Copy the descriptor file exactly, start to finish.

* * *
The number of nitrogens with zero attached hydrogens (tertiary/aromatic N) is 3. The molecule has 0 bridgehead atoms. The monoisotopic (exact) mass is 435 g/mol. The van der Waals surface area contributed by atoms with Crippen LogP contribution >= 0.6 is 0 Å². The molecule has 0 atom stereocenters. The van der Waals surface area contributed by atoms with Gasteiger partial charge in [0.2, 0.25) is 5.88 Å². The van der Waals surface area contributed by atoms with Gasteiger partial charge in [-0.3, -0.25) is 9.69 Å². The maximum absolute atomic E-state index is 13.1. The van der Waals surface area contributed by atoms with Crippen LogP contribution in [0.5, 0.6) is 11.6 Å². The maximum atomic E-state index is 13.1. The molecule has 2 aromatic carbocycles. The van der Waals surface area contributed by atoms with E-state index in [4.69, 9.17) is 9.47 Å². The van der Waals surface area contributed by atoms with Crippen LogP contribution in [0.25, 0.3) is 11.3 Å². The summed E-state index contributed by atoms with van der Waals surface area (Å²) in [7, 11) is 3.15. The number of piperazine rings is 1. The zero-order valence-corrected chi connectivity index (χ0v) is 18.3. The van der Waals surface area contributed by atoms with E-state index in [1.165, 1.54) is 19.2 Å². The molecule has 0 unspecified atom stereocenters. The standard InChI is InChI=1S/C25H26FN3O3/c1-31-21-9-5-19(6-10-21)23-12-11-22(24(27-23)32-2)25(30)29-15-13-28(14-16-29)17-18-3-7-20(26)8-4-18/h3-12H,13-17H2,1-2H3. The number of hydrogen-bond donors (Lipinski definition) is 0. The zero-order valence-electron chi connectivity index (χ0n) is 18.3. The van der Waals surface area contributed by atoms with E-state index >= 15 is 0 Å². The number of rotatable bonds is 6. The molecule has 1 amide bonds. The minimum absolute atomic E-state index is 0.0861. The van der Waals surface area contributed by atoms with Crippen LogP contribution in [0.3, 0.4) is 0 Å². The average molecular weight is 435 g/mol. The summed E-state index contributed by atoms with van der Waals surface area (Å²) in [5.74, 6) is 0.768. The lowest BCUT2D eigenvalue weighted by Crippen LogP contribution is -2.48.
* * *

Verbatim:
The number of nitrogens with zero attached hydrogens (tertiary/aromatic N) is 3. The molecule has 0 bridgehead atoms. The monoisotopic (exact) mass is 435 g/mol. The van der Waals surface area contributed by atoms with Crippen LogP contribution >= 0.6 is 0 Å². The molecule has 0 atom stereocenters. The van der Waals surface area contributed by atoms with Gasteiger partial charge in [0.2, 0.25) is 5.88 Å². The van der Waals surface area contributed by atoms with Gasteiger partial charge in [-0.3, -0.25) is 9.69 Å². The maximum absolute atomic E-state index is 13.1. The van der Waals surface area contributed by atoms with Crippen LogP contribution in [0.5, 0.6) is 11.6 Å². The maximum atomic E-state index is 13.1. The molecule has 2 aromatic carbocycles. The van der Waals surface area contributed by atoms with E-state index in [4.69, 9.17) is 9.47 Å². The van der Waals surface area contributed by atoms with Crippen LogP contribution in [0.25, 0.3) is 11.3 Å². The summed E-state index contributed by atoms with van der Waals surface area (Å²) in [7, 11) is 3.15. The number of piperazine rings is 1. The zero-order valence-corrected chi connectivity index (χ0v) is 18.3. The van der Waals surface area contributed by atoms with E-state index in [1.165, 1.54) is 19.2 Å². The molecule has 0 unspecified atom stereocenters. The standard InChI is InChI=1S/C25H26FN3O3/c1-31-21-9-5-19(6-10-21)23-12-11-22(24(27-23)32-2)25(30)29-15-13-28(14-16-29)17-18-3-7-20(26)8-4-18/h3-12H,13-17H2,1-2H3. The number of hydrogen-bond donors (Lipinski definition) is 0. The zero-order valence-electron chi connectivity index (χ0n) is 18.3. The van der Waals surface area contributed by atoms with E-state index >= 15 is 0 Å². The number of rotatable bonds is 6. The molecule has 1 amide bonds. The minimum absolute atomic E-state index is 0.0861. The van der Waals surface area contributed by atoms with Crippen LogP contribution in [0.3, 0.4) is 0 Å². The average molecular weight is 435 g/mol. The summed E-state index contributed by atoms with van der Waals surface area (Å²) in [5.74, 6) is 0.768. The lowest BCUT2D eigenvalue weighted by Crippen LogP contribution is -2.48.